“There’s a huge and significant difference between making up stories and facts and an occasional slip of the tongue,” said Bush spokesman Ray Sullivan.

‘The English Patient’

Bush’s slips of the tongue, however, have been far from occasional. His linguistic gaffes, in fact, are as common as they are comical.

From mispronunciations to incoherent meandering on key policy issues, Bush has given his opponent more than ample fodder for its new offensive. He has, for example, vowed to “use our technology to enhance uncertainty abroad,” promised “to be a president who hails success as well as failure,” and pledged to “feed faces all across the world.”

One of Bush’s less eloquent linguistic ramblings came in January as he offered this explanation of national defense policy in the post-Cold War era:

“When I was young and coming up, it was a dangerous world and we knew exactly who the ‘they’ were,” he told a puzzled group of voters in Council Bluffs, Iowa. “It was us vs. them and it was clear who ‘them’ was. Today, we’re not so sure who the ‘they’ are, but we know they’re there.”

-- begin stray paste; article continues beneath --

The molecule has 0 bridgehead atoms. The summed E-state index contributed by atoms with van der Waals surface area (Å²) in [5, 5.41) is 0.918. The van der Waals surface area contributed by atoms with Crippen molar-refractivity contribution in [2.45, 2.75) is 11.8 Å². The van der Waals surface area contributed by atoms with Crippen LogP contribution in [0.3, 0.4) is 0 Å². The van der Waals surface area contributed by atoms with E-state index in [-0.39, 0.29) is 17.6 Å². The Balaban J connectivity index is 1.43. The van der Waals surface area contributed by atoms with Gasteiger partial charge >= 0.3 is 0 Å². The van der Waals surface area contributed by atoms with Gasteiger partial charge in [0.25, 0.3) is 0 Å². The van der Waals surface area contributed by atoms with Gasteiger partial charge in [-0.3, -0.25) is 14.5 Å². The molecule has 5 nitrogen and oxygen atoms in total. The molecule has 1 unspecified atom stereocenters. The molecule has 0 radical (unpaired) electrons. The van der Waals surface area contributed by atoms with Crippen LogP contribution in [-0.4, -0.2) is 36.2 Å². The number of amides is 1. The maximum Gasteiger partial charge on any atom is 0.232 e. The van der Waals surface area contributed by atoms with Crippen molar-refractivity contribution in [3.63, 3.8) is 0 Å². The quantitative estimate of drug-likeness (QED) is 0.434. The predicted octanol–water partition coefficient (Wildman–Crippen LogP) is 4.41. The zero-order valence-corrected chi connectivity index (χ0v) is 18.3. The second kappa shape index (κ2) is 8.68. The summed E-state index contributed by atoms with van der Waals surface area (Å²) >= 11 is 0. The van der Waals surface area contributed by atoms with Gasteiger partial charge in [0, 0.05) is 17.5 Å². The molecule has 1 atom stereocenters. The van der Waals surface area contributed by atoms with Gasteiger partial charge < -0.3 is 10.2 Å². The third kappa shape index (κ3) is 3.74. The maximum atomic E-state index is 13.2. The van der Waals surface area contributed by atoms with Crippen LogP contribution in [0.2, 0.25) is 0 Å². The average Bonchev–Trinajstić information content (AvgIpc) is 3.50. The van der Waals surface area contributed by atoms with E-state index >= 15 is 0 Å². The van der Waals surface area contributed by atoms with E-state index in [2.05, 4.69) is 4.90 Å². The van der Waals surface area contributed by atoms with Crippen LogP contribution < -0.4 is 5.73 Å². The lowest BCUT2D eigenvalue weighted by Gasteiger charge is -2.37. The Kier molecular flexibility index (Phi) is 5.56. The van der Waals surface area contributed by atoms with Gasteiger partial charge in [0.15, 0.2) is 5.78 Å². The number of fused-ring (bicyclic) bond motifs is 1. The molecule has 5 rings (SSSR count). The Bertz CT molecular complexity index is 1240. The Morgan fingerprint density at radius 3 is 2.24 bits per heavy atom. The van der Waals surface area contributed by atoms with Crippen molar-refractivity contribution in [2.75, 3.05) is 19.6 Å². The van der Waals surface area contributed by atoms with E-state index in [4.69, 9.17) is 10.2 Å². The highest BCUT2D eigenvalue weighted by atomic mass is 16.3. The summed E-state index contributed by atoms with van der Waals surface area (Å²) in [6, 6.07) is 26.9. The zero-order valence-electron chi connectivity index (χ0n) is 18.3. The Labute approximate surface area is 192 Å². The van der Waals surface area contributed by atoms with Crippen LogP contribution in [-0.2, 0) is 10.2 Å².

The Gore campaign also seized on Bush’s imprecise answer last Thursday to a Wisconsin woman who asked what she should tell a friend in order to convince her to vote for Bush in November.

“Tell her to keep an open mind,” Bush joked. Then, attempting a more serious response, he said, “No. Tell her governments don’t create wealth … You know that.”

“Here’s what I’d tell her,” the candidate tried again. “Fellow’s got a pretty good record and he’s done in office what he said he would.”

After arguing that a change was needed in order to get “something done” on Medicare and Social Security, Bush conceded, “I’m groping for the right answer, you can tell — weaving around.”